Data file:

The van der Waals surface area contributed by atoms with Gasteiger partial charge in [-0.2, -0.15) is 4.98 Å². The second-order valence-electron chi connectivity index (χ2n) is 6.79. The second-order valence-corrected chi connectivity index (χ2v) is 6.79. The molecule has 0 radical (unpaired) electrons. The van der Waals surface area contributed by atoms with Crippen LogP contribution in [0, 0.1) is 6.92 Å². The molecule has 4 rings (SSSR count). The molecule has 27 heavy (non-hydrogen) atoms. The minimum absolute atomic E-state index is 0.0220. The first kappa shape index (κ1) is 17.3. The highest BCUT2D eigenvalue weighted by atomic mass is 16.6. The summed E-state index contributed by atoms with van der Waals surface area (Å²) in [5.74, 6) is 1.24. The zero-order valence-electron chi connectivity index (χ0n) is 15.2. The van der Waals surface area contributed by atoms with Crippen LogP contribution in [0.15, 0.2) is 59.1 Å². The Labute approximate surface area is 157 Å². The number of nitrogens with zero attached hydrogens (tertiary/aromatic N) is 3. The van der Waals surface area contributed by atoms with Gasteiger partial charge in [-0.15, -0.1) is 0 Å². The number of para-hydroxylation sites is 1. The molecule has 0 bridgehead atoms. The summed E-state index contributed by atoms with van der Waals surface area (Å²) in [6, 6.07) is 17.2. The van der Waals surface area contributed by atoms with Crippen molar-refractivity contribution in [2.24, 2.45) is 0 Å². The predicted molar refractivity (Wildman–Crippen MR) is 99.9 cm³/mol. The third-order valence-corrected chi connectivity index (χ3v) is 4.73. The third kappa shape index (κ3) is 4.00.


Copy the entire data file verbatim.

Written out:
The van der Waals surface area contributed by atoms with Gasteiger partial charge in [-0.2, -0.15) is 4.98 Å². The second-order valence-electron chi connectivity index (χ2n) is 6.79. The second-order valence-corrected chi connectivity index (χ2v) is 6.79. The molecule has 0 radical (unpaired) electrons. The van der Waals surface area contributed by atoms with Crippen LogP contribution in [0, 0.1) is 6.92 Å². The molecule has 4 rings (SSSR count). The molecule has 27 heavy (non-hydrogen) atoms. The minimum absolute atomic E-state index is 0.0220. The first kappa shape index (κ1) is 17.3. The highest BCUT2D eigenvalue weighted by atomic mass is 16.6. The summed E-state index contributed by atoms with van der Waals surface area (Å²) in [5.74, 6) is 1.24. The zero-order valence-electron chi connectivity index (χ0n) is 15.2. The van der Waals surface area contributed by atoms with Crippen LogP contribution in [0.15, 0.2) is 59.1 Å². The Labute approximate surface area is 157 Å². The number of nitrogens with zero attached hydrogens (tertiary/aromatic N) is 3. The van der Waals surface area contributed by atoms with Gasteiger partial charge in [-0.15, -0.1) is 0 Å². The number of para-hydroxylation sites is 1. The molecule has 0 bridgehead atoms. The summed E-state index contributed by atoms with van der Waals surface area (Å²) in [6, 6.07) is 17.2. The van der Waals surface area contributed by atoms with Crippen molar-refractivity contribution in [2.24, 2.45) is 0 Å². The predicted molar refractivity (Wildman–Crippen MR) is 99.9 cm³/mol. The third-order valence-corrected chi connectivity index (χ3v) is 4.73. The third kappa shape index (κ3) is 4.00.